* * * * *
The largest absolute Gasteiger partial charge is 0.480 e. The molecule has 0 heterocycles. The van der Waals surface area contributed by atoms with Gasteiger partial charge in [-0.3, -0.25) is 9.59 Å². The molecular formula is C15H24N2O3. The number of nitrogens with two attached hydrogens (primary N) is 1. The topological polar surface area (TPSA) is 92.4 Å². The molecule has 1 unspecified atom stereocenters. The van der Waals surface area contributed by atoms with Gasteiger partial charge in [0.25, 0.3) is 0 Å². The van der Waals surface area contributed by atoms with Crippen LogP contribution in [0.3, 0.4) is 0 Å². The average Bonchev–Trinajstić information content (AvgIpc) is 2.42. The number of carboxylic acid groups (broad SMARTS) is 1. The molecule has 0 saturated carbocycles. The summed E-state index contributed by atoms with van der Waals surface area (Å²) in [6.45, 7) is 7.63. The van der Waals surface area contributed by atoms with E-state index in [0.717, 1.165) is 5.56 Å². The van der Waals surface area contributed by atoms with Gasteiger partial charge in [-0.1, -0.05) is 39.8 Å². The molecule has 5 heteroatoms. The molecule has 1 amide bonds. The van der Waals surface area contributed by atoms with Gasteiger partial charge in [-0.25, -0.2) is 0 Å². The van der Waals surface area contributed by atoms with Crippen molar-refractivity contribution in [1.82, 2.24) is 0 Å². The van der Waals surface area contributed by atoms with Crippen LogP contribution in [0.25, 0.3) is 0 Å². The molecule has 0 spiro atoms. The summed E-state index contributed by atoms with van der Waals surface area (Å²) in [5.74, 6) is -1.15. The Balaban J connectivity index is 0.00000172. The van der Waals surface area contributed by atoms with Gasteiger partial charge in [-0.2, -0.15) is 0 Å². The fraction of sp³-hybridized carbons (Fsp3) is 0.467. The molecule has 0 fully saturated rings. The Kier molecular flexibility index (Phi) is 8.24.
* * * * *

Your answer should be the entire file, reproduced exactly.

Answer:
The largest absolute Gasteiger partial charge is 0.480 e. The molecule has 0 heterocycles. The van der Waals surface area contributed by atoms with Gasteiger partial charge in [-0.3, -0.25) is 9.59 Å². The molecular formula is C15H24N2O3. The number of nitrogens with two attached hydrogens (primary N) is 1. The topological polar surface area (TPSA) is 92.4 Å². The molecule has 1 unspecified atom stereocenters. The van der Waals surface area contributed by atoms with Gasteiger partial charge in [0.25, 0.3) is 0 Å². The van der Waals surface area contributed by atoms with Crippen LogP contribution in [0.3, 0.4) is 0 Å². The average Bonchev–Trinajstić information content (AvgIpc) is 2.42. The number of carboxylic acid groups (broad SMARTS) is 1. The molecule has 0 saturated carbocycles. The summed E-state index contributed by atoms with van der Waals surface area (Å²) in [6.45, 7) is 7.63. The van der Waals surface area contributed by atoms with E-state index in [0.717, 1.165) is 5.56 Å². The van der Waals surface area contributed by atoms with Gasteiger partial charge in [-0.1, -0.05) is 39.8 Å². The molecule has 5 heteroatoms. The molecule has 1 amide bonds. The van der Waals surface area contributed by atoms with Gasteiger partial charge in [-0.25, -0.2) is 0 Å². The van der Waals surface area contributed by atoms with Crippen molar-refractivity contribution in [1.82, 2.24) is 0 Å². The van der Waals surface area contributed by atoms with Crippen LogP contribution in [0.25, 0.3) is 0 Å². The molecule has 0 spiro atoms. The summed E-state index contributed by atoms with van der Waals surface area (Å²) in [5.74, 6) is -1.15. The Balaban J connectivity index is 0.00000172. The van der Waals surface area contributed by atoms with Gasteiger partial charge in [-0.2, -0.15) is 0 Å². The fraction of sp³-hybridized carbons (Fsp3) is 0.467. The molecule has 0 fully saturated rings. The Kier molecular flexibility index (Phi) is 8.24.